Born and raised in London before moving to the Midlands in the early seventies, Lee Sinclair laid the foundations for his family business, Lee Sinclair Furniture, in 1974
Lee’s background is rich in design, having studied 3D design at the prestigious Hornsey College of Art. Upon relocating to Lincoln, he soon began designing and producing bespoke furniture in small batches. On the cuff of the 1980s, Lee moved again, this time to the iconic settings of Sherwood Forest in Nottinghamshire. Here, he and his wife Jill raised the family, which consisted of two sons and a youngest daughter, Rosalind. Rosalind would go on to follow in her father’s footsteps, studying fine art in Lincoln before spending three years in London, where she lived and worked before returning home to join the family business with her husband, Daniel.
Daniel and Rosalind spent five years as apprentices to Lee’s business, serving as apprentices in the workshop and observing the traits and techniques that made her father’s business so successful. Today, Rosalind finds herself in the position of Director, creating furniture and conversing with clients. Daniel also designs and creates furniture, while cabinets are handled by Nick, who proudly wears 25 years of experience in craftsmanship under his belt.
The company’s expertise lies in crafting bespoke handmade furniture for customers all over the country, and occasionally overseas. Projects taken on often vary; the brand can create anything from a fully fitted bedroom to an imperial, throne-esque lounge chair, and everything in between. Remaining loyal to their roots, everything Lee Sinclair Furniture create is all produced by hand, utilizing traditional techniques handed down from generation to generation. A unique draw of Lee Sinclair furniture is that it’s a CNC-less environment. Machines in service, Rosalind cites, “are older than I am”, yet as reliable as they were on the day of purchase. If they malfunction, they can be fixed by a craftsman’s tools.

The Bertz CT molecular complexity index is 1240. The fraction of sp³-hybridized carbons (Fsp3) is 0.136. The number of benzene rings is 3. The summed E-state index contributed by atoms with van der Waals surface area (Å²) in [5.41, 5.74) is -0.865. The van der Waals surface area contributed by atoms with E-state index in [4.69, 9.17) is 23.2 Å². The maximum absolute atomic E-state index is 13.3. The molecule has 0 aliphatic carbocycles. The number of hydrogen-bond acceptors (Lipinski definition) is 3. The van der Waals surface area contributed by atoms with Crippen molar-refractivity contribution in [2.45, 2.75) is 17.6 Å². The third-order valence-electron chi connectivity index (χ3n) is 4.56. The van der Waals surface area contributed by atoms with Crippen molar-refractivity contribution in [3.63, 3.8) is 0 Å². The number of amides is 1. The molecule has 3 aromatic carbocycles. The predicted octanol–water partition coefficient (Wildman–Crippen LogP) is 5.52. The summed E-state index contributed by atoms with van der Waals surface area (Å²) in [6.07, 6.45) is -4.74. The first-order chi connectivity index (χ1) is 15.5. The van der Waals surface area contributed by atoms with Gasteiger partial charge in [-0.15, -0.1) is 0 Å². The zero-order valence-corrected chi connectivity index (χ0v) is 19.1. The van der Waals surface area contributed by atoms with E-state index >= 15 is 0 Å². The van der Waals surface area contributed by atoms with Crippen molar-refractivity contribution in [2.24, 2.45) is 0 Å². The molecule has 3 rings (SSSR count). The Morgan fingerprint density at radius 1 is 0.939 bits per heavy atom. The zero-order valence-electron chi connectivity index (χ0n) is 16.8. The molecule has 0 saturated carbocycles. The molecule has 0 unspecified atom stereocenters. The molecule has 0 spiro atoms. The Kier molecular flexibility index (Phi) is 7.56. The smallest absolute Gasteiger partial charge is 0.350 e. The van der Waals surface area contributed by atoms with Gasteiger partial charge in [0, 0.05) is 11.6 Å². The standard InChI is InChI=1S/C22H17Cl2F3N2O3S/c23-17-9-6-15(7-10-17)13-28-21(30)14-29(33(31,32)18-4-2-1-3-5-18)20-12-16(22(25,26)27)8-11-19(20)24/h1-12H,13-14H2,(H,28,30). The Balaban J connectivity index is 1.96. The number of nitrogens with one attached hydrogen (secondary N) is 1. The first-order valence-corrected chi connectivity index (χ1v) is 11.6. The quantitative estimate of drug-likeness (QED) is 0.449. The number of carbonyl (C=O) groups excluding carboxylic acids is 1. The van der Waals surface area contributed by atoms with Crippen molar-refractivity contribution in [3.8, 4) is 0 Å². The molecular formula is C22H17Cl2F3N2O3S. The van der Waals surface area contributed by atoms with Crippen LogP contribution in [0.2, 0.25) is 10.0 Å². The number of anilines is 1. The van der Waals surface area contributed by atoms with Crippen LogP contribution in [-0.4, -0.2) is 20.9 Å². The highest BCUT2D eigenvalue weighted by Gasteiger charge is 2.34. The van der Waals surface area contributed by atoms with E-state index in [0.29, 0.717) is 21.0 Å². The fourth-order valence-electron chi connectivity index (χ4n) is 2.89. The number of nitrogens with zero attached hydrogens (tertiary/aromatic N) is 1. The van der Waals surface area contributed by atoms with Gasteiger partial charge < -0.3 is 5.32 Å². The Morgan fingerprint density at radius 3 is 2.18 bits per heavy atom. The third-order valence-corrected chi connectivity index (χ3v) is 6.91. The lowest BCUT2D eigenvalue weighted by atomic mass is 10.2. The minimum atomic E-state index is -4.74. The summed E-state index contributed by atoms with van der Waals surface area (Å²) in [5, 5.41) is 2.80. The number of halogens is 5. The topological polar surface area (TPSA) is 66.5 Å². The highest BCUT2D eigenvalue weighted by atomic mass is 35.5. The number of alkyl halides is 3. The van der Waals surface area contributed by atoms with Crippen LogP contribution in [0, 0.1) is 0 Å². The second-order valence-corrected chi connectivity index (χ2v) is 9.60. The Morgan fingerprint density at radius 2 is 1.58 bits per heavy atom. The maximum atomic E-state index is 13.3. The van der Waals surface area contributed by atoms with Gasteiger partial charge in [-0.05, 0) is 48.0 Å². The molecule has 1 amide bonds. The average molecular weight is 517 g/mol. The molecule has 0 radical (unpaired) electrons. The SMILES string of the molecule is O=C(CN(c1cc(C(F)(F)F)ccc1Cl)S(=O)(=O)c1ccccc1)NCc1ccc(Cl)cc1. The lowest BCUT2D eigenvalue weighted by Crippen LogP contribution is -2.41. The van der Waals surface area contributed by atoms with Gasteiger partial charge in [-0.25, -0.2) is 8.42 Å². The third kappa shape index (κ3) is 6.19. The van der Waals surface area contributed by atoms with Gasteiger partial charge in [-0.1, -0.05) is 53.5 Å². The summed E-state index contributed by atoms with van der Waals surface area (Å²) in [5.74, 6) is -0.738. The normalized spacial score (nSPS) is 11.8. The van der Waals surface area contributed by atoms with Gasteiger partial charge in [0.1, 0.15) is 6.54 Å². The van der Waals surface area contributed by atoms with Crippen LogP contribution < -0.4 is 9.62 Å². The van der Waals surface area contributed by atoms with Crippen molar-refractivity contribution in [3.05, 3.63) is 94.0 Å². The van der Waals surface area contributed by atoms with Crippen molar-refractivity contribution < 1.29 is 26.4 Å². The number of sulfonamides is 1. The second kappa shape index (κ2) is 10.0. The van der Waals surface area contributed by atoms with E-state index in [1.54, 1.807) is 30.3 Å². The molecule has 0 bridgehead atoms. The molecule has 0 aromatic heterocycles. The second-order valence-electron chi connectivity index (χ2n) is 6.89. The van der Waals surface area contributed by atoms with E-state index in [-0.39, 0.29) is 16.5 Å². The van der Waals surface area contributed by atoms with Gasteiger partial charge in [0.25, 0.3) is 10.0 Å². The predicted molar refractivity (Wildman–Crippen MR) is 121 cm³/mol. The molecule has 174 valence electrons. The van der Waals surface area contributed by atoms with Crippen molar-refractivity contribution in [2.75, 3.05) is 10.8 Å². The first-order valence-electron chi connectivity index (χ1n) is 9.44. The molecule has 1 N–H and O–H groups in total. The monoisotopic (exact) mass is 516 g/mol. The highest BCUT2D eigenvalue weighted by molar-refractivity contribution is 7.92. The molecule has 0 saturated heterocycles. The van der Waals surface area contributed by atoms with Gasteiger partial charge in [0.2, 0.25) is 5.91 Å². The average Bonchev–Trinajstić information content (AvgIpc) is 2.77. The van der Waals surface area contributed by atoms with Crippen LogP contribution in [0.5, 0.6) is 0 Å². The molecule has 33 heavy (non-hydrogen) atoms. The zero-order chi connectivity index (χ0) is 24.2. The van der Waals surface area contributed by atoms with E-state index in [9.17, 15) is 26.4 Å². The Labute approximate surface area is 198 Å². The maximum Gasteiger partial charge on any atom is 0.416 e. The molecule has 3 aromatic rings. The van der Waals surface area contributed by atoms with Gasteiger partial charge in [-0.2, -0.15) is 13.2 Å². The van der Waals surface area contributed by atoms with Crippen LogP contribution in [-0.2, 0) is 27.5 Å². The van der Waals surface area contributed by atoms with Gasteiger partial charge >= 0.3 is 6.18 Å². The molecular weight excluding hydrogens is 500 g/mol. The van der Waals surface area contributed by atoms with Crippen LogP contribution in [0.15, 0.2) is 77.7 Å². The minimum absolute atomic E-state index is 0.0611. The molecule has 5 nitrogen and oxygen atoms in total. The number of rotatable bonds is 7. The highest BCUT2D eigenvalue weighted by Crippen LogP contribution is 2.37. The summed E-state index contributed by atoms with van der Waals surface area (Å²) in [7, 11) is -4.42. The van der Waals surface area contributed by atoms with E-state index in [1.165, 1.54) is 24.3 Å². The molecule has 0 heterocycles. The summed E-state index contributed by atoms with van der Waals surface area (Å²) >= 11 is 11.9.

Rosalind described her venture in the bespoke furniture industry as being a challenge, however the foundations laid by her father made the process easier. This meant that she didn’t have to source new machinery nor additional workshop space, it also meant she didn’t have to hire new employees and train them to a desired standard. Having enough design ideas to fill a library is also certainly beneficial to the Nottinghamshire brand. Rosalind believes that her biggest challenge is “being able to eventually become known as a furniture designer under my name.” Recognising she’s on a constant learning curve, Rosalind aspires to develop her own work with the same reputation for quality and exceptional design that her father has.
A key aspect of Lee Sinclair Furniture is the sustainability of their product. The brand design and create pieces with a goal of having them rich in longevity – Rosalind adds “throwaway furniture has a place in the world, but it isn’t here!” Wanting to give back to the world, Lee Sinclair Furniture donate a tree for every bespoke piece of furniture made, which is planted for the Nottinghamshire brand by The Woodland Trust.
What are Rosalind’s favourite pieces?
Rosalind’s favourite pieces are the ones that entirely transform a room. She reminisces about a complete bedroom transformation the brand carried out for a client in Kent, which “included everything from panelling on the wall, fitted wardrobes plus cabinets, the bed and even the doors to the room!” She described the feeling of seeing the transformation of the room as we brought more work into place as being incredible, citing “at the end of the job, standing back and comparing what we’ve done with the original sketches in hand is very fulfilling!”
But what does the future hold forLee Sinclair Furniture?
Rosalind hopes to mimic her father’s legacy while sustaining the business for future generations to appreciate and operate under. Lee Sinclair Furniture have plans in the works to work on a few collaborations with other craftsmen across the leather and metal industries, before blossoming into her own work in the same organic way Lee did. She’d love the family to carry on the business, but emphasises “that is their choice – I would never want to push anyone into doing something they are not sure about.”
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